Most Read Contributor in Australia, September 2016
The recent New South Wales Supreme Court decision
Machkevitch v Andrew Building Constructions  NSWSC 546 may
have caused more confusion than clarity in understanding the scope
of "other arrangements" to which the Queensland and New
South Wales Security for Payments Acts will apply.
The builder entered into a written building contract and
"bonus deed" with the proprietor.
The builder applied for an adjudication of its payment claim
under the Building and Construction Industry Security of
Payment Act 1999 (NSW) (the Act). The adjudicator made a
determination in favour of the builder. The proprietor then went
into liquidation. The builder subsequently issued a payment claim
to Mr Machkevitch, with whom it dealt with on behalf of the
The builder asserted that, in addition to the written building
contract and the bonus deed, the construction contract included an
oral undertaking, given by Mr Machkevitch to, and relied upon by,
the builder, that Mr Machkevitch would ensure that the builder was
paid if the proprietor did not pay.
The Court accepted the evidence of the builder concerning the
oral undertaking and that the builder acted on Mr Machkevitch's
assurance in entering into the building contract.
Consistent with Okaroo Pty Limited v Vos Constructions and
Joinery Pty Limited, McDougall J found that the term
"construction contract" could include both a
"contract" (as that concept is known to and understood in
the law) and some "other arrangements" that would not in
law be regarded as contracts.
His Honour compared the Act with the intention underlying s 10
of the Home Building Act 1989 (NSW), under which a builder is not
entitled to enforce a contract unless it is licensed, and carries
out work pursuant to a written contract.
His Honour observed that the only express limitation on the
"arrangement" was that it must be one under which one
party to it undertakes to carry out construction work for another
party to it. His Honour then noted that there be something more
than a mere undertaking; or something which can be said to give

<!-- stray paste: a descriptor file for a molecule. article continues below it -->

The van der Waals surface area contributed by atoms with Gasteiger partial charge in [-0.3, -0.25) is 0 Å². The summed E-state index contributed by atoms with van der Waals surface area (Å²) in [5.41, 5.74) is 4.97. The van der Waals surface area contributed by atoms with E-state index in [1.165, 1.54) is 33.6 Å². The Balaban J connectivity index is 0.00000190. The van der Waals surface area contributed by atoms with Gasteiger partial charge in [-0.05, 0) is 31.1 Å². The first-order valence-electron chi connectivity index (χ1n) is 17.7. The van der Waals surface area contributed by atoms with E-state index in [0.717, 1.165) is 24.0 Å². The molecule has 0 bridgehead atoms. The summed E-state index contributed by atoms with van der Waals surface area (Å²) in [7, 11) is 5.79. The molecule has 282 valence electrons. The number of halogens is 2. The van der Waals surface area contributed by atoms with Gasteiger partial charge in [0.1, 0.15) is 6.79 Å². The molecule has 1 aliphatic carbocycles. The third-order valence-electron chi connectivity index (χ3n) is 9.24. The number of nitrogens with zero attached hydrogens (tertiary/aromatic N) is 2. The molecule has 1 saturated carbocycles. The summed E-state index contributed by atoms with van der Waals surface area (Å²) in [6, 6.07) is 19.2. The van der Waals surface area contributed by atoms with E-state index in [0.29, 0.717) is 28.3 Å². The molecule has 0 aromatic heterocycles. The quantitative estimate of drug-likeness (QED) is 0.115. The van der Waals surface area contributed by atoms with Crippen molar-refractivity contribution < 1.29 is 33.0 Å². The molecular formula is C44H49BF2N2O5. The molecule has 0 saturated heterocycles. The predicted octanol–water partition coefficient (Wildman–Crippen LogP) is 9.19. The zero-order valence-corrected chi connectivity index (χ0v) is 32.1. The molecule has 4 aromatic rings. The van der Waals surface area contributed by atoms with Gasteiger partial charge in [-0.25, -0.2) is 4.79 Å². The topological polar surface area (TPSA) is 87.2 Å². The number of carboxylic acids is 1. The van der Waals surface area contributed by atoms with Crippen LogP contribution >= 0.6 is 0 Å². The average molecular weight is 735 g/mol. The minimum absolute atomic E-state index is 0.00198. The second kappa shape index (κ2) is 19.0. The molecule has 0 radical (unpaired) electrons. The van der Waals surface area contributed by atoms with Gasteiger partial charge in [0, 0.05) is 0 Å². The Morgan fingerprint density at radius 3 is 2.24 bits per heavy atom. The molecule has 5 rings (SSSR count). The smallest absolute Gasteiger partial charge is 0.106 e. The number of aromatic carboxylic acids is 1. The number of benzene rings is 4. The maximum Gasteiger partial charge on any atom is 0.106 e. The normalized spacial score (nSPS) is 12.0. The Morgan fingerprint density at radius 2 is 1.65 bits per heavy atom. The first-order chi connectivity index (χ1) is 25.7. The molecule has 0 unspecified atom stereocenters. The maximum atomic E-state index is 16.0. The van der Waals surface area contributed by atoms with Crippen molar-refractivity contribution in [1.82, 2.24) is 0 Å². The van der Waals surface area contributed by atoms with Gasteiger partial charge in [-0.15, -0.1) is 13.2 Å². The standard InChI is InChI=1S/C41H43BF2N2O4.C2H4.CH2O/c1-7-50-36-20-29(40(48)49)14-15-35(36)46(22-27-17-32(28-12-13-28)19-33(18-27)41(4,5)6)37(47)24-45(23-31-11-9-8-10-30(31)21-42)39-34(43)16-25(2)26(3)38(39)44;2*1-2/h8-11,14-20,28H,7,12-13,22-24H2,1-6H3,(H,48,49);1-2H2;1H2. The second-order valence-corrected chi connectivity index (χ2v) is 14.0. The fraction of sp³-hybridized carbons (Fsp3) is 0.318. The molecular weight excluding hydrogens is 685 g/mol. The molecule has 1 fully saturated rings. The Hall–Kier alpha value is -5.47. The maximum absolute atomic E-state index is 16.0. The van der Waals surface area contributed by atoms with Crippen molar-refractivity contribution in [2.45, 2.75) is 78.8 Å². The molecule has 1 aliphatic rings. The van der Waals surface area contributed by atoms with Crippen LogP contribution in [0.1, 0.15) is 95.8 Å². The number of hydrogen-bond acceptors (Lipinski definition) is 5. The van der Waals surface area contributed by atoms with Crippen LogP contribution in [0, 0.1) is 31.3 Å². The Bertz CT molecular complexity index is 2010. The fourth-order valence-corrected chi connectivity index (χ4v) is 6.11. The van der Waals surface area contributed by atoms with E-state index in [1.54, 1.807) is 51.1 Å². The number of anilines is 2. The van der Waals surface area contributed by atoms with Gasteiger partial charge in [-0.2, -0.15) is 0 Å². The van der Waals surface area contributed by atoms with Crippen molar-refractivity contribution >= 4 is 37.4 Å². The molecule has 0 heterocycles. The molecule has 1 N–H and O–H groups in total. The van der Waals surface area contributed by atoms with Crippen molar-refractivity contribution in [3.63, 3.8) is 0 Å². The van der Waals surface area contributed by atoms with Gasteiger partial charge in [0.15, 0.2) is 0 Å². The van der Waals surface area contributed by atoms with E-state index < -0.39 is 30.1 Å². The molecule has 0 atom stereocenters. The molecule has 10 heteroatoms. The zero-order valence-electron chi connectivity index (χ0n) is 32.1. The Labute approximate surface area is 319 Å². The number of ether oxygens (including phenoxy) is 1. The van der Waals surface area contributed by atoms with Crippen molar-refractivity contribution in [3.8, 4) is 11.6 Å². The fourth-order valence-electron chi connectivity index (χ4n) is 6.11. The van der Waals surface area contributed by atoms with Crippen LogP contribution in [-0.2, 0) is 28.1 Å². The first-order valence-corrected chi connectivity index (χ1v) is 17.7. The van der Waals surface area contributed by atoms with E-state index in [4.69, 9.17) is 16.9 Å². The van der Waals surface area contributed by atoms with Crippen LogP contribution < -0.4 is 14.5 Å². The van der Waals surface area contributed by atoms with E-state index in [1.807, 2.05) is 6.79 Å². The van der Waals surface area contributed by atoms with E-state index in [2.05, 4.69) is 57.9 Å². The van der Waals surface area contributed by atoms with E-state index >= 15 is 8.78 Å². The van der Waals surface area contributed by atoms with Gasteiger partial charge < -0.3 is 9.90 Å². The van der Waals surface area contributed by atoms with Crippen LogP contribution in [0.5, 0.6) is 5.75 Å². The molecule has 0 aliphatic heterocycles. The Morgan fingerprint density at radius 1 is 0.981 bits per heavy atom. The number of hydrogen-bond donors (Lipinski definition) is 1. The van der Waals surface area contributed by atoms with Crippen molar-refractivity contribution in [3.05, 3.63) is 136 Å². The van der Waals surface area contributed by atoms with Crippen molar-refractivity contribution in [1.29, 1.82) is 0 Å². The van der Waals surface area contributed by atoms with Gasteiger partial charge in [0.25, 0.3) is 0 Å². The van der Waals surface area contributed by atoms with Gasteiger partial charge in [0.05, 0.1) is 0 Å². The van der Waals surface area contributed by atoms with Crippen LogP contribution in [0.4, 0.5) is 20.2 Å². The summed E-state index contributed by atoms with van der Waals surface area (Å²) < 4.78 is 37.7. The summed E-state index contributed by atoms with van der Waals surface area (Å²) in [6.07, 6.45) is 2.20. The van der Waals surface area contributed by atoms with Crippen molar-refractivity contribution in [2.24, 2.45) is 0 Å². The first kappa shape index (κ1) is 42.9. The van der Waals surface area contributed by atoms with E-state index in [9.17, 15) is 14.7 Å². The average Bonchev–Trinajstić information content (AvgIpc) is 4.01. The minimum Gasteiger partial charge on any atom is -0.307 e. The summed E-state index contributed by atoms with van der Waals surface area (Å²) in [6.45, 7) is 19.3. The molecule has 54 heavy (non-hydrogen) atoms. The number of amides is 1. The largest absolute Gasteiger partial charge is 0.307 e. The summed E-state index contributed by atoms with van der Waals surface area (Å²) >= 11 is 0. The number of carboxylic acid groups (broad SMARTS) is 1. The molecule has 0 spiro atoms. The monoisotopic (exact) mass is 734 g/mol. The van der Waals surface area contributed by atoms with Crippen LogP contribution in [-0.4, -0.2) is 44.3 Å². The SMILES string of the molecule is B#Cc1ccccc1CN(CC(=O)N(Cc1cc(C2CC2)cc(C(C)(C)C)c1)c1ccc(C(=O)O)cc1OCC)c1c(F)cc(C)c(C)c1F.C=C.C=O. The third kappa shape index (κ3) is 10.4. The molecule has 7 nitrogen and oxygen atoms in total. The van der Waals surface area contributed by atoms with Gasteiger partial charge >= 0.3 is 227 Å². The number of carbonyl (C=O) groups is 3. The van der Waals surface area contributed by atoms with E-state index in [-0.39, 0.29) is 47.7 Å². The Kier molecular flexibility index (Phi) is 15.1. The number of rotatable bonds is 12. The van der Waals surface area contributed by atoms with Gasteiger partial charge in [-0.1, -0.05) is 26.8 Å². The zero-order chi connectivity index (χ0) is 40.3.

rise to an engagement, although not a legally enforceable
engagement, between two parties; or a state of affairs under which
one party undertakes to the other to do something; or an
arrangement between parties to like effect. The Court must look for
a "concluded state of affairs".
His Honour concluded that the conversation between Mr
Machkevitch and the builder amounted to an engagement, or agreement
(not legally enforceable), under which Mr Machkevitch assured the
builder that he had sufficient personal resources to pay it if the
proprietor did not; that he would do so; and that the builder
accepted and acted on this assurance by executing the building
contract and the bonus deed.
Another contentious issue was whether the second payment claim
would amount to an abuse of process if the builder applied for
adjudication. His Honour stated that it was reasonable for the
builder to have its claim against the proprietor adjudicated, and
to see whether it would get paid. Once it became clear that it
would not be paid (because the proprietor, after transferring out
an asset at a very significant undervalue, went into liquidation
and was unable to pay) it could not be unreasonable for the builder
to seek to enforce what it said was the secondary or alternative
liability of Mr Machkevitch. In doing so, the builder would not be
seeking to reagitate any matters that were decided by the first
The summons was dismissed with costs.
It is remarkable that it was not argued by the builder that the
Act did not apply to the "arrangement" on the basis that
section 7(3)(c)(ii) of the Act excludes the operation of the Act to
a construction contract to the extent to which it contains
provisions under which a party undertakes to guarantee payment of
The decision is at odds with Walton Construction (Qld) Pty
Ltd v Robert Salce & Ors  QSC 235 and arguably would
not be applied in Queensland, as section 3(3)(c)(ii) of the
Queensland Act also excludes the operation of the Act to
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